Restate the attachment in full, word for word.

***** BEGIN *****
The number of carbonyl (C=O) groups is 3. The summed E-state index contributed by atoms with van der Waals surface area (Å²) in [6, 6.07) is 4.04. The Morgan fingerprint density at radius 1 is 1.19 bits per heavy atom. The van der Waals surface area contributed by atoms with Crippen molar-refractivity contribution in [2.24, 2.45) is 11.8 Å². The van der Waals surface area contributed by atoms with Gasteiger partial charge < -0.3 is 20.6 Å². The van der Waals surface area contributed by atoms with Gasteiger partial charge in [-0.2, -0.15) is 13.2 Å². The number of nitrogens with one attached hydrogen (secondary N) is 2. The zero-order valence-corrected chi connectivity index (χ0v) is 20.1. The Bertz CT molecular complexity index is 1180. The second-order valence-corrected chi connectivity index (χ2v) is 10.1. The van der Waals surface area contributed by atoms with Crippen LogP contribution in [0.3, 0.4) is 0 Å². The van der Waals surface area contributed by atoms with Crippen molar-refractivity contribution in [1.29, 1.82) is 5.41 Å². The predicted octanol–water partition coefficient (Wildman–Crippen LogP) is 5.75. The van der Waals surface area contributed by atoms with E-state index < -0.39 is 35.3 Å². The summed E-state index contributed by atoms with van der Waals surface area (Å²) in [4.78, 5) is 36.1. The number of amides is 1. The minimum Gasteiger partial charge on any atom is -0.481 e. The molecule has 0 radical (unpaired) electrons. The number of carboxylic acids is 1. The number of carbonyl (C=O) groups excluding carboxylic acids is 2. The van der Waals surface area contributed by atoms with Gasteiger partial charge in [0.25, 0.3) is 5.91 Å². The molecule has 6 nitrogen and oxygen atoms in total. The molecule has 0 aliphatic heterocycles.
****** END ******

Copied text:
The number of carbonyl (C=O) groups is 3. The summed E-state index contributed by atoms with van der Waals surface area (Å²) in [6, 6.07) is 4.04. The Morgan fingerprint density at radius 1 is 1.19 bits per heavy atom. The van der Waals surface area contributed by atoms with Crippen molar-refractivity contribution in [2.24, 2.45) is 11.8 Å². The van der Waals surface area contributed by atoms with Gasteiger partial charge < -0.3 is 20.6 Å². The van der Waals surface area contributed by atoms with Gasteiger partial charge in [-0.2, -0.15) is 13.2 Å². The number of nitrogens with one attached hydrogen (secondary N) is 2. The zero-order valence-corrected chi connectivity index (χ0v) is 20.1. The Bertz CT molecular complexity index is 1180. The second-order valence-corrected chi connectivity index (χ2v) is 10.1. The van der Waals surface area contributed by atoms with Crippen LogP contribution in [0.3, 0.4) is 0 Å². The van der Waals surface area contributed by atoms with Crippen molar-refractivity contribution in [1.29, 1.82) is 5.41 Å². The predicted octanol–water partition coefficient (Wildman–Crippen LogP) is 5.75. The van der Waals surface area contributed by atoms with E-state index < -0.39 is 35.3 Å². The summed E-state index contributed by atoms with van der Waals surface area (Å²) in [4.78, 5) is 36.1. The number of amides is 1. The minimum Gasteiger partial charge on any atom is -0.481 e. The molecule has 0 radical (unpaired) electrons. The number of carboxylic acids is 1. The number of carbonyl (C=O) groups excluding carboxylic acids is 2. The van der Waals surface area contributed by atoms with Gasteiger partial charge in [0.25, 0.3) is 5.91 Å². The molecule has 6 nitrogen and oxygen atoms in total. The molecule has 0 aliphatic heterocycles.